Hal was a wiz kid computer programmer at age 15 in 1976. He could make the toggle switches and LEDs on his Altair 8800 dance at will. In college, he was class valedictorian after earning his computer science degree in 1984. Hal was destined for greatness and the real world was about to get rocked.
Hal's college friend Victor, who graduated two years prior, was already running his own startup company that made Unix-based financial planning software. Remembering Hal's brilliance, Victor recruited him to join his company the day after graduation. Victor needed the wiz kid-turned-wiz adult to create the equivalent of Lotus 1-2-3 in Unix. It was a tall first project but it paid well, so Hal happily signed up. Besides, everyone knew that spreadsheets were gonna change the world.
Hal was so full of ideas, he felt like he could take Lotus 1-2-3 and make it better. He built Unixus 3-2-1 from scratch and vowed to turn it into a fun and useful program. Surely it was bound to make Victor's company millions upon release.
Victor didn't seem to notice Hal's efforts, though. He was seldom in the office any more, the parking spot for his Porsche frequently sitting empty. Whenever Victor was actually around, he seemed disheveled and claimed to be preparing for an important sales trip. There were myriad rumors going around that he was actually out partying with the cashflow from their first big sales.
One day, Hal came in to work only to find the doors chained shut. A note from Victor was taped to the door. In it, he explained how the company was going bankrupt and he had to sell it for pennies on the dollar to a larger tech firm. All of the company's assets now belonged to the new ownership, and everyone was out of a job. Hal felt crushed that he lost his first job in addition to his source code for Unixus 3-2-1.
Many years went by and Hal moved on to more stable employment. He initially held a strong resentment towards Victor but it gradually faded with each passing year. Victor too had found himself some more stability and his hard partying days were over. Victor and Hal eventually reconnected through a mutual friend.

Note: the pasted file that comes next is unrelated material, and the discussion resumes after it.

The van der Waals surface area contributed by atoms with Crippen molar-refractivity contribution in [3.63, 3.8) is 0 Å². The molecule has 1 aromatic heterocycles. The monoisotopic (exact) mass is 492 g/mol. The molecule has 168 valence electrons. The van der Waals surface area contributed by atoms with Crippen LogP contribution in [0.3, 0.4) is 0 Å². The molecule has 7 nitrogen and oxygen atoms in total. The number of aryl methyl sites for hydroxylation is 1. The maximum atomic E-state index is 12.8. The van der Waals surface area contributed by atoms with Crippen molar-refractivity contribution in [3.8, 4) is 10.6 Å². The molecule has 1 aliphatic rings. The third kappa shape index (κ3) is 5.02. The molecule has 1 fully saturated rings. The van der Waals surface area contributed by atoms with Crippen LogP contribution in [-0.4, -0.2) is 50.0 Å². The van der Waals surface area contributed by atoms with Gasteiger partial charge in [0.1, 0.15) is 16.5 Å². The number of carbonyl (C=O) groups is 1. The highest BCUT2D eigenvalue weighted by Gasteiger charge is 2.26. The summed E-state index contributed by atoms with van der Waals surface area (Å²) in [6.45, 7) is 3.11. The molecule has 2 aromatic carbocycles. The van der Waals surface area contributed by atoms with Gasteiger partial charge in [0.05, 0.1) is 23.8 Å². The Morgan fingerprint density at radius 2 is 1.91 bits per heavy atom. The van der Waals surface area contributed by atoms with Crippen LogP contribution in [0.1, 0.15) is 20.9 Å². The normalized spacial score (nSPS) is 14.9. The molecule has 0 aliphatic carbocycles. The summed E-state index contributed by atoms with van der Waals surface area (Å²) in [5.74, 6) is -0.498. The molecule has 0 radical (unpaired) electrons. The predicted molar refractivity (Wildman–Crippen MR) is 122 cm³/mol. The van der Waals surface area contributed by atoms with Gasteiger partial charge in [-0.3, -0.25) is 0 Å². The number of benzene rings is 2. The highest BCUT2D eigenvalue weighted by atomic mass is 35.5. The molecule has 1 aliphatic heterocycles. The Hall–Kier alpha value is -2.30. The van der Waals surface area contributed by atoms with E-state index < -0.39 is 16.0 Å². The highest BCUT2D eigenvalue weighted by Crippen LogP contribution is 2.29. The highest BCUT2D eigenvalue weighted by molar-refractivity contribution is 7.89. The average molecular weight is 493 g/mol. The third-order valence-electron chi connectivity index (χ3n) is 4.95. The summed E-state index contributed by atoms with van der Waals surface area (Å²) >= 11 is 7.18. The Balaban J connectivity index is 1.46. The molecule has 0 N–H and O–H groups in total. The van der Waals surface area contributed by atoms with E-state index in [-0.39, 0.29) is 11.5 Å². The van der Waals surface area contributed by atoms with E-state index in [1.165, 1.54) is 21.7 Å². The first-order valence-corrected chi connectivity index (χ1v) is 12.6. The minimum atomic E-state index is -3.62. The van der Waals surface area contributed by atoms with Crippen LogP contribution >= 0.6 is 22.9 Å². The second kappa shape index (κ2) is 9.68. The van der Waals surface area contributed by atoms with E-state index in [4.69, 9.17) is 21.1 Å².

"Hal! Good to see you, old buddy!" Victor shouted, rising from the restaurant table he reserved for them. Hal shook his hand, less enthusiastically than Victor did. "Hey, I just want to say right away that I'm sorry about the whole company closure way back when. I was young and immature and I felt so bad about costing everyone their jobs," Victor dropped his head, showing that his 80's permed hair was long gone.
"Hey, don't worry about it. It wasn't a big deal," Hal downplayed, failing to mention how he used to throw darts at a picture of Victor. Hal started to open up more while they reminisced about wild college stories. Victor's memory of things… was a bit different. Specifically, he was always the center of every story. He always was the big winner in every bit of college hijinks, and if Hal remembered anything embarassing about Victor, it was Hal's memory that was faulty- Victor was King of the School.
They eventually got around to talking about Unixus 3-2-1. "I know it was my first real project, but I felt like my spreadsheet program was really something. What ever happened to all the source code from that place?"
Victor laughed, "Oh Hal, you won't believe this! Most of our products were scrapped or hacked to bits and repurposed. But they realized Unixus 3-2-1 had potential. They added a few finishing touches then packaged it up and sold it off. Boy, I wish I could have gotten a better deal when I sold the joint. If I had only known…"
Hal failed to find any of that unbelievable. "Well, at least it made someone some money," Hal lamented. "Do you have any idea who they sold it to?"
"Well now, here's the crazy part," Victor paused before drawing a breath. "There was this up and coming software company around that time that rhymes with Bike-rosoft that was eager to get their hands on it. They took what you made and it became the core of a little program called Excel."
Hal instantly started to regret reuniting with Victor. Whether he was full of crap or not, Hal's resentment came flooding back during the rest of their lunch together. He made an excuse to leave right after the check came, hoping to avoid something like Victor claiming he helped Al Gore create the internet.
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